Trail Challenge Was Great

September 16, 2013

The trail obstacle challenge hosted by the Horsemen of Arkansas at the Horse Heaven Ranch in Talihina, Oklahoma over the weekend was a great time. We will post some photographs later in the week and give some more details. The event went really well and the Horse Heaven Ranch was a wonderful location. The folks that run the place are friendly and keep the place up really well.
The obstacle course was set up with several levels of competition for all ages and all skill levels so everyone could compete in competition suitable for their experience and ability. The judges worked hard and helped make the event a success.
The super resourceful people with the Horsemen of Arkansas went to a lot of effort to bring the challenge into Oklahoma. It is so much fun to take your horse and see what you can do with him. Sometimes you are surprised by what the horse is willing to do. You can also find yourself wondering why he won’t do something that he just did wonderfully last weekend.
At the end of the day, the people who attend and participate make all the difference. We like the competition, but just can’t say enough about the friendly and helpful nature of the contestants. Over and over we observed competitors lending a hand to fellow contestants, loaning equipment, and working together in every aspect so the best horse and rider team could win. The whole atmosphere is centered around everyone being able to do their very best with the collective help from the group.
The Horse Heaven Ranch made a beautiful venue with the national forest in the background. There were lots of trails to explore in the off time. We managed to get there early enough Friday to spend the early evening taking a trail ride through the pine trees. We’re telling you that if you have never done one of these AHCA challenges, you’re missing out on lots of fun!


Horse Heaven Folks Really Want You To Visit

September 8, 2013

The trail challenge at the Horse Heaven Ranch is bound to be a lot of fun and a great place. As previously reported, the Horsemen of Arkansas are holding a trail challenge sanctioned by the American Horsemen Challenge Association September 14 &15, 2013. We called Horse Heaven Ranch to make reservations and want you to know they are super nice and helpful. Elfie, who assisted us with reservations, stays on top of things and wants to make sure everything is just the way you want it. We were slow in getting to back to her. She doggedly followed up to make sure things were set up for us.  If you haven’t made your reservations, you need to get in touch with Elfie at 254-289-2242 or equineempress@yahoo.com. Don’t forget you also need to  register on the web page for the Horsemen of Arkansas.


AHCA Sanctioned Trail Challenge September 14 & 15, 2013

August 24, 2013

A trail challenge has been set up in Talihina, Oklahoma in September, 2013. The challenge is an AHCA sanctioned event put on by Horsemen of Arkansas. It will be held at Horse Heaven Ranch. You must be a member of AHCA in order to compete. There is a 50% pay back award structure. For more information and details, call Meg Wills 501-940-2259 or Corry Key 479-567-6454 or go to the website http://www.horsemenofarkansas.org. If this competition is anything like the last one we attended, you will have a great time. The Horsemen of Arkansas have a bunch of wonderful members that make you feel right at home and welcome from the start. They offer all sorts of advice on the obstacles and the best way to compete. Since Oklahoma doesn’t have a local chapter, this is the perfect opportunity for you to take your horse and see how well you can do. We highly recommend it and hope to see you there!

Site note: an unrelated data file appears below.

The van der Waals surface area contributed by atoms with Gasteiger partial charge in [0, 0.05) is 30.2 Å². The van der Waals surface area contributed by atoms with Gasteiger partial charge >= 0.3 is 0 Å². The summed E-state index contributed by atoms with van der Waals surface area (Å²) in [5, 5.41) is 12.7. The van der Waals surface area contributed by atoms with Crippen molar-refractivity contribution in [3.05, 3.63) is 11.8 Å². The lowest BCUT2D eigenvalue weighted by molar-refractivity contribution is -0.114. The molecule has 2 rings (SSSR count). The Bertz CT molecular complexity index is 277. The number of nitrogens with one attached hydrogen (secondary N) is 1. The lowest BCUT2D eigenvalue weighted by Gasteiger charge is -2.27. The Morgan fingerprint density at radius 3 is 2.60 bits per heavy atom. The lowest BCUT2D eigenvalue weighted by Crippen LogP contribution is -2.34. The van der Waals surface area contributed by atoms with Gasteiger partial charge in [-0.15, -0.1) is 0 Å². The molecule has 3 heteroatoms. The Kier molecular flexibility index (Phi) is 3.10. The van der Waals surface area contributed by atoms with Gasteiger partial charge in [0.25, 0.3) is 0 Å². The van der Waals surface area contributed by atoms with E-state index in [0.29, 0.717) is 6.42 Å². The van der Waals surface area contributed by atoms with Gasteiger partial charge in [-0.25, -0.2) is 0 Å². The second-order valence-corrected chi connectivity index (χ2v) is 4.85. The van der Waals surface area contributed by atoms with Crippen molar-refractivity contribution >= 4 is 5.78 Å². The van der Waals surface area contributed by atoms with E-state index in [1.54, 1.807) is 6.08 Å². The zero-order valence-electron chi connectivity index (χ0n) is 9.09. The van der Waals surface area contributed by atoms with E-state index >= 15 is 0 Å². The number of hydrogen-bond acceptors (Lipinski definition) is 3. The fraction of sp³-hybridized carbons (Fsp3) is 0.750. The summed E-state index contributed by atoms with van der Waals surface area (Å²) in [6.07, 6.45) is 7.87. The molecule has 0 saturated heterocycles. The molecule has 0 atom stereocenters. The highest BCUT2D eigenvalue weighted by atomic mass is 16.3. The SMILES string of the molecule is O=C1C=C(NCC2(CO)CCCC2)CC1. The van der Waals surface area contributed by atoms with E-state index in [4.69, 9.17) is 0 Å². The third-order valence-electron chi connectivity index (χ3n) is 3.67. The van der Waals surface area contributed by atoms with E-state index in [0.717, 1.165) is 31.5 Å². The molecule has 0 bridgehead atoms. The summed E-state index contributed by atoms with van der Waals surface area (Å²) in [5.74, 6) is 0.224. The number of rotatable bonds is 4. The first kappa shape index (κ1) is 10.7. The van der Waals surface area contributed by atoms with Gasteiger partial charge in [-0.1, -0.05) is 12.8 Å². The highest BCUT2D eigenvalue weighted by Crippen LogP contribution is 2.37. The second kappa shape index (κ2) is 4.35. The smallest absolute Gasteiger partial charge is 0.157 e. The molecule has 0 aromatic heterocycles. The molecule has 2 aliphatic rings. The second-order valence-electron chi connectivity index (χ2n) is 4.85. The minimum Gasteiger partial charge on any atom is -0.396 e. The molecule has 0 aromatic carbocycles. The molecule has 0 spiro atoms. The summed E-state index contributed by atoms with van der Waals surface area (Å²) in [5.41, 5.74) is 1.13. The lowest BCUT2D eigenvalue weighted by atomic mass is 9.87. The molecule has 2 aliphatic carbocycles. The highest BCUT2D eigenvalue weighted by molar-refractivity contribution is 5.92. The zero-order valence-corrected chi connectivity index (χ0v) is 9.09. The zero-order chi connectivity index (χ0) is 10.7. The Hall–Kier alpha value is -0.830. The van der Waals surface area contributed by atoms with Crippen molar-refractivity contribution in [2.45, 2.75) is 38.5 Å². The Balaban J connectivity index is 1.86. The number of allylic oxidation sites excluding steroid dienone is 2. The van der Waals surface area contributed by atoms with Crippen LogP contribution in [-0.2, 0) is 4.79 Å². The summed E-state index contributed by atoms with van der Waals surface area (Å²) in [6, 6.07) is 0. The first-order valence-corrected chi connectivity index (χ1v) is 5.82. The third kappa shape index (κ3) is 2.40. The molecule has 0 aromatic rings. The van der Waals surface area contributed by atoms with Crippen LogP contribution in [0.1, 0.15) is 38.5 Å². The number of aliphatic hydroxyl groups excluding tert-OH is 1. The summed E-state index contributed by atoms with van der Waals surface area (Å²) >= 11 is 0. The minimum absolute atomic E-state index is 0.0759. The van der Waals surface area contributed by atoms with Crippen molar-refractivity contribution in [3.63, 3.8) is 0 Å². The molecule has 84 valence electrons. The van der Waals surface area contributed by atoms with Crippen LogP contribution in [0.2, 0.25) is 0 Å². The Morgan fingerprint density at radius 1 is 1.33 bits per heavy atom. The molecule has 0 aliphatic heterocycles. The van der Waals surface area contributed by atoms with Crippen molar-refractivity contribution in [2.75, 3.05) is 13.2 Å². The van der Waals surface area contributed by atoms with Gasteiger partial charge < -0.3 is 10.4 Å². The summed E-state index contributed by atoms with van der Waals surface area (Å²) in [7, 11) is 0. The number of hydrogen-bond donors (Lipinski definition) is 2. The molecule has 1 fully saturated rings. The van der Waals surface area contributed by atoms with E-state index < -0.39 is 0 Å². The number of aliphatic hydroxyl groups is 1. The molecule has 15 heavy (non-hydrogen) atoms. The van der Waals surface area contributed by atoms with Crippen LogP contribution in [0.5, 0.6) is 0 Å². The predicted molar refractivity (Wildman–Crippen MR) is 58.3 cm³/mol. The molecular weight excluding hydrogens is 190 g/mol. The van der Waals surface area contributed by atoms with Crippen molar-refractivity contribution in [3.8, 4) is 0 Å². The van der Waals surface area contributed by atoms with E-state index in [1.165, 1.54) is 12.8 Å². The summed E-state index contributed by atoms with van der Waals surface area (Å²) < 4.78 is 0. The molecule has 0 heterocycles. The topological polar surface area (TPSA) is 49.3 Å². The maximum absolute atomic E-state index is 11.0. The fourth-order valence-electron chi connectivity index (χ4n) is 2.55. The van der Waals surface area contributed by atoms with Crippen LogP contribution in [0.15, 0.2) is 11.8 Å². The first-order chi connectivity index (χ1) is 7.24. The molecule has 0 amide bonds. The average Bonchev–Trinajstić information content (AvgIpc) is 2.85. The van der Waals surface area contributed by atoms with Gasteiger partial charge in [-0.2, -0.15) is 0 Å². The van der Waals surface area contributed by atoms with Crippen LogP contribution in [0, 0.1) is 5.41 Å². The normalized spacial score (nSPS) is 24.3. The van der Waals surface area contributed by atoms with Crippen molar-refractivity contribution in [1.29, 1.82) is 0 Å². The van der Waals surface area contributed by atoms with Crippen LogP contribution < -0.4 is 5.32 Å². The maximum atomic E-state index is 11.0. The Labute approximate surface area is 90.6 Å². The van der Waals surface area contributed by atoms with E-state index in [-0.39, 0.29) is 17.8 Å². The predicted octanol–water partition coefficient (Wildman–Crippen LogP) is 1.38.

Water Bucket Carry Is Like Being At Home

August 13, 2013

Trail ChallengeOne of the challenge course obstacles at the AHCA National Finals last week involved picking up the red bucket you see in the photograph while seated on your horse. Riders had to  carry it full of water and sit it down on another barrel. The bucket event reminded me a lot of work we do here at the ranch. Many times we need a bucket of fence clips or nails and take them by horse to the work site. I can’t recall the number of times a bag of feed has been held in front of me on the saddle or behind me as I ride. I like to see ranch work simulations and events that replicate actual ranch chores. It means a ranch horse can compete in a trail challenge competition by just doing his everyday job. From my view these trail challenges are a lot of fun and let riders take pride in what they can do with their horse.  If you want more information about AHCA, check out the web page: http://americanhorsemenchallenge.com/ or contact Jeff Lebbin at info@AHCAmail.com.  Presently Oklahoma doesn’t have a chapter, but there is one in Arkansas. If you are interested in the Arkansas affiliate, contact Meg Wills at meg.wills@att.net.


Pinwheels Are Like A Merry-Go-Round

August 11, 2013

PinwheelWill your horse lope over landscape timbers positioned in the shape of a star with one end above the ground. It’s called a pinwheel and a fairly common obstacle at trail challenge courses. Most of the riders we see keep their horse at a walk or maybe a trot. It is difficult for a horse to lope in a circle across the timbers without knocking down the beams.  The photograph shows Wendy Stephens, one of the contestants at the AHCA National Finals. Wendy is a well-known horse trainer that conducts clinics on how to compete and win at trail challenges.

While a horse can be taught to safely lope a pinwheel, it is not an activity without risk to your horse. We suggest walking at first and then moving to a trot once your horse understands the idea. The lope is fine for an accomplished rider and a good horse, but unnecessary for any place other than an obstacle course.

While we respect the ability of trainers like Wendy to complete the obstacle properly, we have reservations about pinwheels as a trail challenge obstacle generally speaking. A good trail horse will never encounter a pinwheel on the trail and would never lope over it anyway. In our view, a properly trained trail horse is going to cross something new and unusual slowly and carefully. So pinwheels while offering a challenge don’t test a horse for attributes we believe important.

However, we understand to an extent why the AHCA has to present obstacles to make the course a challenge to trainers and other professional horsemen. Wendy finished this class with the fastest time and the AQHA quarter horse she rode, “Shiner” did a fine job!